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    Tenaru (Ilu, Alligator Creek) Guadalcanal Solomon Islands

Click For Enlargement
Click For Enlargement
Click For Enlargement
August 22, 1942

Click For Enlargement

March 23, 1943

Click For Enlargement
Click For Enlargement
Peter Flahavin 1996

Click For Enlargement

Click For Enlargement
Peter Flahavin 1999

Location
Tenaru village and the Tenaru River are located on the northern coast of Guadalcanal, to the east of Henderson Field and Lunga. The river in the area was nicknamed "Alligator Creek" by the Americans, a misnomer, as no alligators inhabit Guadalcanal, only crocodiles.

Fighter 3 (Emergency Field)
Built after the battle, emergency airfield to the east of the Ilu River, south of Tenaru village.

Battle of the Tenaru
Also, "Battle of the Ilu River" or "The Battle of Alligator Creek". The Japanese Army's "Ichiki Regiment" 28th Infantry Regiment, under the command of of Colonel Kiyonao Ichiki had landed by destroyers at Taivu Point on August 19, 1942 and marched westward toward the Marine perimeter at Tenaru. Without preforming any reconassiance about the American positions.

First wave: The Ichiki's force attacked on August 21, 1942 at 1:30am, opening fire with machine guns and mortars on the Marine positions on the west bank. The first wave of about 100 Japanese soldiers charged across the sandbar towards the Marines. Marine machine gun fire and 37mm canister rounds killed most of the Japanese soldiers as they crossed the sandbar. A few of the Japanese soldiers reached the Marine positions, engaged in hand to hand combat with the defenders, and captured a few of the Marine front-line emplacements. A company of Marines, held in reserve just behind the front line, attacked and killed most of the remaining Japanese soldiers that had breached the front line defenses, ending Ichiki's first assault about an hour after it had begun.

Second wave: At 02:30 about 150 to 200 Japanese troops again attacked across the sandbar and was again almost completely wiped out. At least one of the surviving Japanese officers from this attack advised Ichiki to withdraw his remaining forces, but Ichiki declined to do so. As Ichiki's troops regrouped east of the creek, and Japanese mortars bombarded the Marine lines. The Marines answered with 75mm artillery and mortar barrages into the areas east of the creek.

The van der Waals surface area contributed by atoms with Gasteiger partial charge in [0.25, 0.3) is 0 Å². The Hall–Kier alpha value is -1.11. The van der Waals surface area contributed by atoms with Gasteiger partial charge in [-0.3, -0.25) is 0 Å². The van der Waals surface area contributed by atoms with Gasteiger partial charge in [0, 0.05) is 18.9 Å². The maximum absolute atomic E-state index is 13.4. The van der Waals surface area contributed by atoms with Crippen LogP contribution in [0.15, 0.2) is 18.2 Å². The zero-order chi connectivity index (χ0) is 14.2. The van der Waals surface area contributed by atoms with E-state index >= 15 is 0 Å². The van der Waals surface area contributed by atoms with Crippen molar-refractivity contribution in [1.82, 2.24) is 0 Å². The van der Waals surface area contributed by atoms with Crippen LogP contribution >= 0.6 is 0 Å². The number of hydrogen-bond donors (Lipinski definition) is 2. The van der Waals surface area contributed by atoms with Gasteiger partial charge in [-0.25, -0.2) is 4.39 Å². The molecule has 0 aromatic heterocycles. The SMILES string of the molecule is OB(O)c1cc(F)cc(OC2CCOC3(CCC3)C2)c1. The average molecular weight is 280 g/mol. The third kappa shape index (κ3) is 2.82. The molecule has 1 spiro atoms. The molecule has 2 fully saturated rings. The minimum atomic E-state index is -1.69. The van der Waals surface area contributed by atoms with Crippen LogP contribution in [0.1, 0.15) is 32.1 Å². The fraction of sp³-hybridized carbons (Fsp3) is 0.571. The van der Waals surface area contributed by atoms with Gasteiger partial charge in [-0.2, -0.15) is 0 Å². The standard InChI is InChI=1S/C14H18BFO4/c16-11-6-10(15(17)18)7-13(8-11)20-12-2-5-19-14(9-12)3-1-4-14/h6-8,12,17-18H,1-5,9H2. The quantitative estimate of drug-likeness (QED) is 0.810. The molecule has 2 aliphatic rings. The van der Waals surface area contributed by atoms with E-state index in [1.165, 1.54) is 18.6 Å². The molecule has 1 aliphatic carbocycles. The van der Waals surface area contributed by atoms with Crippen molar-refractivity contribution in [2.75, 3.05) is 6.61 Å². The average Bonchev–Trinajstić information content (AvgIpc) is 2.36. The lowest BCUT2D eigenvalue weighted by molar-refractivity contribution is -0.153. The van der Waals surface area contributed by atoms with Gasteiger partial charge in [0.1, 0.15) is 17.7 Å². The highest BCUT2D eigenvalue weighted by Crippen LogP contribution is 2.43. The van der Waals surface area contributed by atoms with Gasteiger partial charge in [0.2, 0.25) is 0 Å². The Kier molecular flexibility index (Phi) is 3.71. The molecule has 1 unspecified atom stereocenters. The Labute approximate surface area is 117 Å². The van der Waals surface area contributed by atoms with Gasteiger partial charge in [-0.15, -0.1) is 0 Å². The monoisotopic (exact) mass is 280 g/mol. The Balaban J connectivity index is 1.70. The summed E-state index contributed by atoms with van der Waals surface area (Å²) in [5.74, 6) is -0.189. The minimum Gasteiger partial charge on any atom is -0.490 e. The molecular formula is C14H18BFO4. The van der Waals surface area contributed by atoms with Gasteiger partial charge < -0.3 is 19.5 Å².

Third wave: About 05:00, another wave of Japanese troops attacked, this time attempting to flank the Marine positions by wading through the ocean surf and attacking up the beach into the west bank area of the creek bed. The Marines responded with heavy machine gun and artillery fire along the beachfront area, again causing heavy casualties among Ichiki's attacking troops and causing them to abandon their attack and withdraw back to the east bank of the creek. For the next couple of hours, the two sides exchanged rifle, machine gun, and artillery fire at close range across the sandbar and creek.

At daybreak, the 1st Battalion, 1st Marine Regiment, under Lieutenant Colonel Lenard B. Cresswell, crossed the river upstream (south) of the battle area, enveloped Ichiki's troops from the south and east, cutting off any avenue for retreat, and began to "compress" Ichiki's troops into a small area in a coconut grove on the east bank of the creek. Aircraft from Henderson Field strafed Japanese soldiers that attempted to escape down the beach. Later in the afternoon, five Marine M3 Stuart tanks attacked across the sandbar into the coconut grove firing their machine guns and canister shot and rolling over the bodies, both alive and dead, of any Japanese soldiers unable or unwilling to get out of the way. When the tank attack was over, Vandegrift wrote that, "the rear of the tanks looked like meat grinders."